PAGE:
November 27, 1996
TOM BEARDEN: There's an old motel just outside of Washington, D.C., that's been converted into an unusual museum. Inside is a display of what were some of the most jealously-guarded secrets of the Second World War. Visitors can tap the keys of a crude-looking device called Enigma. It used rotating wheels and electrical plugs to turn plain text into code by transposing letters according to a complex mathematical formula. The Germans and the Japanese used these machines to encrypt their messages during the war. They thought the code was unbreakable. They were wrong. The allies built this machine and broke the code. The ability to read much of the enemy's most secret communications may have literally saved the free world in the 1940's. Just down the hall are more modern code-breaking machines like a Cray supercomputer. This is the National Security Agency's cryptologic museum. It's a testimonial to the once super secret agency's almost legendary ability to crack ever more complicated codes. But that capability may be coming to an end. Companies are now producing software and hardware devices that have the ability to encrypt computer and voice messages and render them virtually unbreakable. William Reinsch is the undersecretary of commerce.
WILLIAM REINSCH, Undersecretary of Commerce: The government has national security interests. We have public safety law enforcement interests, anti-terrorism, drug dealers, things like that. The ability of people like that to communicate using encryption technology or to store data that's encrypted makes it much more difficult for us to deter the violence or the crimes that they might commit.
TOM BEARDEN: So the administration has been fighting a running battle to prevent the export of high-strength encryption technology, even to friendly countries. Authorities cite the World Trade Center bombing as an example of why that's necessary. One of the conspirator's computers had encrypted data in it that the government eventually decoded, but newer software might have put it out of reach forever. Three years ago, the Clinton administration tried to impose a single encryption standard, the so-called "clipper" chip. People could have used the chip to send coded messages, but the government would have held the keys and would have been able to decode any message simply by getting a court order. Any other encryption method would have been illegal. Industry and the public went ballistic.
WILLIAM REINSCH: I think we learned with the clipper-chip approach of several years ago that if you try a top-down market forcing, one-size-fits-all technology, you're going to get the response that you've described.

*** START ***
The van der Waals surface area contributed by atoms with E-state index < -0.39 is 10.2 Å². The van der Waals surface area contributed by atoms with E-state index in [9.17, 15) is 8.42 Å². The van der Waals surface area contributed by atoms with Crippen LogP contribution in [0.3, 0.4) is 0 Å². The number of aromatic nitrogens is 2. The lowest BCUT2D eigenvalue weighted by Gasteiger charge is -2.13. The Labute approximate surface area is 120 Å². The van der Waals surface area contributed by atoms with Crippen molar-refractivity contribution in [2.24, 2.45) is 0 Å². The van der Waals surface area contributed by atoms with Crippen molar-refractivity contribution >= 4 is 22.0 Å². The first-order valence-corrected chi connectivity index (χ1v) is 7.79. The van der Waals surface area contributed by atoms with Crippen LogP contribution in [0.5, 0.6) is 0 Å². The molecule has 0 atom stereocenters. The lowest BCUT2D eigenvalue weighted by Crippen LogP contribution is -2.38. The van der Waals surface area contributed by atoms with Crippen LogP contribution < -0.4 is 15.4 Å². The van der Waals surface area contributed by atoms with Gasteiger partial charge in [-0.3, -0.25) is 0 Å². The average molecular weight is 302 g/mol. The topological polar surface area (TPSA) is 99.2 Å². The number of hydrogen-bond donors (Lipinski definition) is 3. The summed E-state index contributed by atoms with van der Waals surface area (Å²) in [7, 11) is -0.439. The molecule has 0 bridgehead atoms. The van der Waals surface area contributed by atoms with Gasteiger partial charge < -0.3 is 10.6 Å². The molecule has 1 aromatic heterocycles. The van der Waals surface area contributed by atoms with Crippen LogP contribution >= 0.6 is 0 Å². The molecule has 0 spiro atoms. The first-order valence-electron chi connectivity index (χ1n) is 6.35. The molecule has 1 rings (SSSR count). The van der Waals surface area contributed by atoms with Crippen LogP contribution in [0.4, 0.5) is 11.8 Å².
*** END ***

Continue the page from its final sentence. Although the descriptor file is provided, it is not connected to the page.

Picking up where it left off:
TOM BEARDEN: The quandary lies in the fact that even government concedes that business needs strong encryption to protect the privacy of transactions and to prevent computer crime. A recent congressional report underlined that need when it revealed that computer systems in six out of every ten major U.S. corporation had been attacked by hackers or competitors in the last year. Every day, more and more business is conducted in cyberspace via the vast telecommunications networks that girdle the planet. Banks and governments exchange billions of dollars, yen, marks, and francs. Companies and individuals exchange electronic mail, everything from birthday greetings to confidential business plans. Jeff Truehaft works for Netscape, a leading Internet software company in San Francisco. He showed us how it's possible to open a checking account while online, giving the bank your address, Social Security number, credit references, and other personal information on the Internet, instead of in person.
JEFF TRUEHAFT, Netscape: So these are some very sensitive things that obviously I'm not going to want the different people out there on the Internet to be able to see. So I'm going to make sure that when I enter this information, it gets transmitted across the Internet securely.
TOM BEARDEN: And people can see them if they make a determined effort. The only way to protect privacy is encryption. Jerry Berman is director of the Center for Democracy and Technology, a Washington privacy rights group.
JERRY BERMAN, Center for Democracy and Technology: The Internet is our future, and we're taking the most sensitive data, our bank records, our financial transactions, our medical records. We're communicating, sending e-mail, sending classified and important documents across the Net. Citizens and users need privacy to conduct commerce, to protect themselves.
TOM BEARDEN: Vermont Democratic Senator Patrick Leahy has introduced legislation to address privacy concerns.
SEN. PATRICK LEAHY, (D) Vermont: We should err on the side of privacy in this country, and if there's any country in the world that should be showing it's going to protect privacy, it's the United States. It should be the--very much the exception to the rule when you're allowed to go in and violate that privacy in the same way that we do wire taps.